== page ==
4. Cover the pan, turn heat to low. 
  5. If you are making the spinach, sauté it now in a little butter and oil.
  6. When ready to serve, slice the steak thinly against the grain.  Top with mushroom sauce and serve.

Serves 2. The entire dinner can easily be doubled or tripled for 4 to 6 people.  Serve with a big Cabernet like Paso Creek 2006 (about $15.00 btl.)

7 comments:

  1. In prep mode as I write! We're using beef tenderloin steaks with a dry marsala wine instead. Off to prep the onions...

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  2. Onions prepped...waiting on spouse to arrive with buttermilk. Many of the homes in Texas have electric ranges instead of gas. Last Christmas my children purchased a wok for me with a flat bottom. It is the most amazing fryer ever. I've used my grandmother's dutch oven from the 1920's until this gift. We've made everything from donuts to actual Asian stir fry to an impressive junk food event during the Texas State Fair called: Can this be deep fried? Snickers, no. Twinkies, absolutely. Hot dogs, amazing. Bacon wrapped hot dogs are not a good plan at all.

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  3. While onions are on hold, oven heating, vegetable oil rising in temp., now prepping for beef tenderloin steaks. I purchased a whole tenderloin earlier in the day, trimmed accordingly, cut four steaks (two adults, one 16 year old boy), and tied up a beautiful roast to freeze and have at another time. Also, opened wine...

    Just a warning.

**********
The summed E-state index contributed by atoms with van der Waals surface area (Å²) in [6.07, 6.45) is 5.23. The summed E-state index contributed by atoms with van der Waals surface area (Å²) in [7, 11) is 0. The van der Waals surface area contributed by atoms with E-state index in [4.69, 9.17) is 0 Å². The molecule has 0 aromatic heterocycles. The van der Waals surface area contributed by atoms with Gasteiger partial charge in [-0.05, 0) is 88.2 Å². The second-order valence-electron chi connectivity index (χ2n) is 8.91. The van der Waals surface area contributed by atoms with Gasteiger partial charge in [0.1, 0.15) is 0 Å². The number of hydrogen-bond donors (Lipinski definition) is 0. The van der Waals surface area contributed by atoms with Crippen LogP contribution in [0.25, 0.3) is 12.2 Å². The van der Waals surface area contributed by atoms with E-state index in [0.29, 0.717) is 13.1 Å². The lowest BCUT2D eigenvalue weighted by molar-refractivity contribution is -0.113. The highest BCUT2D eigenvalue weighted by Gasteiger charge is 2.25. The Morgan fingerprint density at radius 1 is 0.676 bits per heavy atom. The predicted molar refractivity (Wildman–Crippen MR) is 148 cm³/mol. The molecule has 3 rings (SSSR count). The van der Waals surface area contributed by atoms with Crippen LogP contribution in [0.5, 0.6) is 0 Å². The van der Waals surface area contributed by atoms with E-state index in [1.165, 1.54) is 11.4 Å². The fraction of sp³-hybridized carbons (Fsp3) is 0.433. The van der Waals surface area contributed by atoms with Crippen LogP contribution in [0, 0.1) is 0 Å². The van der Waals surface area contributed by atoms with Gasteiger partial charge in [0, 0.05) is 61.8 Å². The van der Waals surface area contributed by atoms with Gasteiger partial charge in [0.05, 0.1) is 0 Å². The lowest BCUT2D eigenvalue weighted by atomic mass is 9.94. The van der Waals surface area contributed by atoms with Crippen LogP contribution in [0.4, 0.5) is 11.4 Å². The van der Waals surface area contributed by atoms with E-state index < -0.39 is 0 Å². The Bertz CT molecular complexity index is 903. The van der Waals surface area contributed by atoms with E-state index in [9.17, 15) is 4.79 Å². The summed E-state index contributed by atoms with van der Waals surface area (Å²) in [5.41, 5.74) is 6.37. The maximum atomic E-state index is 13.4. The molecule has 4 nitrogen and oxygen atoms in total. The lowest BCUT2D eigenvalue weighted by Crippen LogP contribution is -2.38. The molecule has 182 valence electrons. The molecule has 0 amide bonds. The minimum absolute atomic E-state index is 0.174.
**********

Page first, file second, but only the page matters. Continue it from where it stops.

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  4. If I just focused on the food this would go as directed above. But the onions are forgiving in their wait time and it gave me time to feed the dogs, complain about my mother in law, and enjoy my first glass of wine.

    We're frying now....

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  5. We went straight from frying to dinner's ready. So I'll get back to you. My daughter is graduation from college next weekend. One of my closest friends, the mom of her best friend for the last 17 years, called during all the cooking. She has six children. Good grief. We'll eat and let you know!

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  6. Remember how I said wine may affect/effect the post...clearly by the last post it did! Dinner - nothing left. Absolutely nothing...no sauce, no spinach, no mushrooms, no meat, nothing.

    Does anyone have any idea how to get the flour/cornmeal mixture to stick to the onion rings? After about half a batch we ended up adding the flour/cornmeal mix to the buttermilk, forming a smooth paste and using that method to coat the onions. It worked better but certainly not as pretty as the picture above.

    We had twice as much spinach for the "good for you" ingredient which worked out fine as we all love it.

    Back to my friend who has six children. She is a serious runner. I only beat her once while we were out. She could always out run me that last quarter mile. But one day, I beat her...in all truth, three days later she gave birth to her sixth child, but I don't care, I still won.

    Speaking of...this is a fabulous email to receive. I've gotten some great ideas, found some old recipes and truly thought this blog would be more informative on a step by step basis instead of a running commentary on parts of my life.

    Great meal, great idea...as a cradle Catholic Fridays were never steak nights. I'm so jealous.

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  7. Susan, I can't tell you how happy it makes me to know you like the blog. As to the coating sticking to the onion rings, was your oil hot enough. I've generally found that the faster you cook them, the less chance you'll lose the coating. Let me know if that works next time you cook these. I find them very addictive. Monte